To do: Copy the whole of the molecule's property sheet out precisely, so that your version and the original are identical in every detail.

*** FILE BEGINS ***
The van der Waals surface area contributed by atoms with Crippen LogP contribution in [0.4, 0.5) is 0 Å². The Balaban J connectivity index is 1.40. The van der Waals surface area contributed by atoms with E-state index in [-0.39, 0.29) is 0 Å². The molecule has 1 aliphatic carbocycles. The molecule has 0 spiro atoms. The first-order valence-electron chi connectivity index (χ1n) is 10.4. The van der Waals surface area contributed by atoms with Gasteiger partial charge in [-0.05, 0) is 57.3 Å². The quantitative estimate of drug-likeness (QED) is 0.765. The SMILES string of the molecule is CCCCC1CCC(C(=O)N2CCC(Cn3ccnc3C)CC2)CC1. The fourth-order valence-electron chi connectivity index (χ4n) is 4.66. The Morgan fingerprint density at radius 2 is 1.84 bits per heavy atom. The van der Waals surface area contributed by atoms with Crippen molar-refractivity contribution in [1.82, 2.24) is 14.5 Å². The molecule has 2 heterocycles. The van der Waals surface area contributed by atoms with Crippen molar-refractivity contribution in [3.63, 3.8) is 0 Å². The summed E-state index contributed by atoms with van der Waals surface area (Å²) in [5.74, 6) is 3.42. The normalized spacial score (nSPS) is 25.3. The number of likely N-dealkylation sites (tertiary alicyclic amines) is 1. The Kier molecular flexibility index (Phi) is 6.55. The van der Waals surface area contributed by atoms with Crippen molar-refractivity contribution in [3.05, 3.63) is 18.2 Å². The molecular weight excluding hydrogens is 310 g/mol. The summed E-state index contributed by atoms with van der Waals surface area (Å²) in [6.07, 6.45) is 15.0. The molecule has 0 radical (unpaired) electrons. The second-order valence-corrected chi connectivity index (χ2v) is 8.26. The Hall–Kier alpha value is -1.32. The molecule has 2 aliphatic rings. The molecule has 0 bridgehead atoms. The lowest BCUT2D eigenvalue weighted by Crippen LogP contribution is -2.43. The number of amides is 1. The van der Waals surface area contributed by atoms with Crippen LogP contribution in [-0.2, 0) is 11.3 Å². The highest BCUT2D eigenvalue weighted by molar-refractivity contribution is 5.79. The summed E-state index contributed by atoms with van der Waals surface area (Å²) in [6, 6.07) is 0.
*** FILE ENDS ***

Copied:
The van der Waals surface area contributed by atoms with Crippen LogP contribution in [0.4, 0.5) is 0 Å². The Balaban J connectivity index is 1.40. The van der Waals surface area contributed by atoms with E-state index in [-0.39, 0.29) is 0 Å². The molecule has 1 aliphatic carbocycles. The molecule has 0 spiro atoms. The first-order valence-electron chi connectivity index (χ1n) is 10.4. The van der Waals surface area contributed by atoms with Gasteiger partial charge in [-0.05, 0) is 57.3 Å². The quantitative estimate of drug-likeness (QED) is 0.765. The SMILES string of the molecule is CCCCC1CCC(C(=O)N2CCC(Cn3ccnc3C)CC2)CC1. The fourth-order valence-electron chi connectivity index (χ4n) is 4.66. The Morgan fingerprint density at radius 2 is 1.84 bits per heavy atom. The van der Waals surface area contributed by atoms with Crippen molar-refractivity contribution in [1.82, 2.24) is 14.5 Å². The molecule has 2 heterocycles. The van der Waals surface area contributed by atoms with Crippen molar-refractivity contribution in [3.63, 3.8) is 0 Å². The summed E-state index contributed by atoms with van der Waals surface area (Å²) in [5.74, 6) is 3.42. The normalized spacial score (nSPS) is 25.3. The number of likely N-dealkylation sites (tertiary alicyclic amines) is 1. The Kier molecular flexibility index (Phi) is 6.55. The van der Waals surface area contributed by atoms with Crippen molar-refractivity contribution in [3.05, 3.63) is 18.2 Å². The molecular weight excluding hydrogens is 310 g/mol. The summed E-state index contributed by atoms with van der Waals surface area (Å²) in [6.07, 6.45) is 15.0. The molecule has 0 radical (unpaired) electrons. The second-order valence-corrected chi connectivity index (χ2v) is 8.26. The Hall–Kier alpha value is -1.32. The molecule has 2 aliphatic rings. The molecule has 0 bridgehead atoms. The lowest BCUT2D eigenvalue weighted by Crippen LogP contribution is -2.43. The number of amides is 1. The van der Waals surface area contributed by atoms with Crippen LogP contribution in [-0.2, 0) is 11.3 Å². The highest BCUT2D eigenvalue weighted by molar-refractivity contribution is 5.79. The summed E-state index contributed by atoms with van der Waals surface area (Å²) in [6, 6.07) is 0.